One of Mandurah's most talented young artists has been featured in this year's Pulse Perspectives exhibition at the Art Gallery of Western Australia.
Sophie Allen's year 12 visual arts project is among 46 works picked by a team of three judges to be included in the exclusive display for 15-21 year olds.
The former Frederick Irwin Anglican School student submitted her lino print The Ripple Effect, after working on it for a whole semester in her ATAR arts class.
Ms Allen said she was inspired by printmaker Barbara Hanrahan after completing a case study on the Australian artist.
"Hanrahan does a lot of stuff on empowering women and gender roles in society so I incorporated that influence into the piece," she said.
"We had to focus on ourselves and how we effect the environment around us or how the environment effects us.
"Around my piece there are crabs and shells reflecting Mandurah as my environment, especially because I live so close to the beach and my family love to surf."
I was so surprised because I didn't think that I was that talented.Sophie Allen
The 18-year-old used recurrent circular lines to symbolise the ripple effect of individual actions on the environment.
From the design process to printing and carving, the process took a number of months before Ms Allen said she was happy with the finished piece.
"My art teacher guided me through the process because I hadn't done lino printing as in depth as that before," she said.
"I ended up making it a lot larger than I initially thought.
"From making the piece, it probably took a month or two to carve the lino and then a couple of weeks to do all the prints because I did it on a variety of different mediums - I played around with hand colouring and water colours as well."
Now studying occupational therapy at Curtin University, Ms Allen said she was "blown away" to learn her hard work had been recognised at Pulse Perspectives.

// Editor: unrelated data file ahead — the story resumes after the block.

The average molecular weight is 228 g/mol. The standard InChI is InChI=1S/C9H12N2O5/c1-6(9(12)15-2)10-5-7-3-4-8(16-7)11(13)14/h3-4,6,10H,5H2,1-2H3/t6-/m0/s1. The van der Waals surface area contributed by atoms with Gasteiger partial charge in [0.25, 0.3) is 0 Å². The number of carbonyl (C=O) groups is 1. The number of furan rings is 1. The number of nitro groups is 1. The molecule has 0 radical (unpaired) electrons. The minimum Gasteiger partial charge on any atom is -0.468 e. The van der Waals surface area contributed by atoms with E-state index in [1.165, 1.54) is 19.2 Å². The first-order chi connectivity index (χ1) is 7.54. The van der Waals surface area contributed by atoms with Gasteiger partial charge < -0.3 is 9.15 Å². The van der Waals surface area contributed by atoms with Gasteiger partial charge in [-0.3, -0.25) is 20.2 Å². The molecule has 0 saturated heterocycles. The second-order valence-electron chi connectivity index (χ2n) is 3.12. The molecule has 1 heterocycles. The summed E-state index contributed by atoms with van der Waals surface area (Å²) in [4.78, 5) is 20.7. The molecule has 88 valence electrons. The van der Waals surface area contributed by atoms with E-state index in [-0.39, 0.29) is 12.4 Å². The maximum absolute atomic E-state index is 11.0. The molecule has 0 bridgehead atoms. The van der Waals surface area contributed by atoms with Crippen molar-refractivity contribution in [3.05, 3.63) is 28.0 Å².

"I've been doing art since I was very little. I used to go to the Falcon eLibrary to do art classes there leading up to high school with my friends," she said.
"At school we would go on excursions to the Art Gallery to go and view the Perspectives exhibitions.
"It was always so cool to see the amazing work that people can come up with - there's a lot of very talented people.
"I was so surprised because I didn't think that I was that talented."
Previously referred to as Year 12 Perspectives, the exhibition has undergone a makeover of its own this year to better reflect what it stands for - gauging the pulse of young people who will influence, empower and shape the world we live in.
The works span a variety of subject matter and media ranging from painting and drawing to sculpture, digital moving image, photography and textiles.
Many of the pieces explore topics like international, national and personal political issues, our impact on and neglect of the environment, connections to family and gender politics.
Art Gallery of WA director Stefano Carboni said the fresh approach to the exhibition was part of a broader strategy to engage teenagers.
"Today's younger generations have grown up in a digital world, a conflicted world, a connected world, an unstable world," he said.
"They are engaged, politically aware, and eager to participate and contribute to the social and cultural discourse.
"They are impacted by this world and at the same time they are its agents of change.
"It is time to create a meaningful platform that connects with these teens and young adults in their world. It is a way of seeing the world through the eyes of our talented youth."
Pulse Perspectives is on display at the Art Gallery of WA from Saturday, April 6 to Monday, July 22.
Visitors are encouraged to vote for their favourite work in the 2019 Act-Belong-Commit People's Choice award, open until July 14.
The artist with the most votes will receive an Art Gallery membership and $100 gift shop voucher.
To keep up with all the latest from Sophie Allen, follow her art account on Instagram.
For more information about the Pulse Perspectives exhibition, to view the Art Gallery of WA's opening hours or to listen to the audio tour, visit the AGWA website.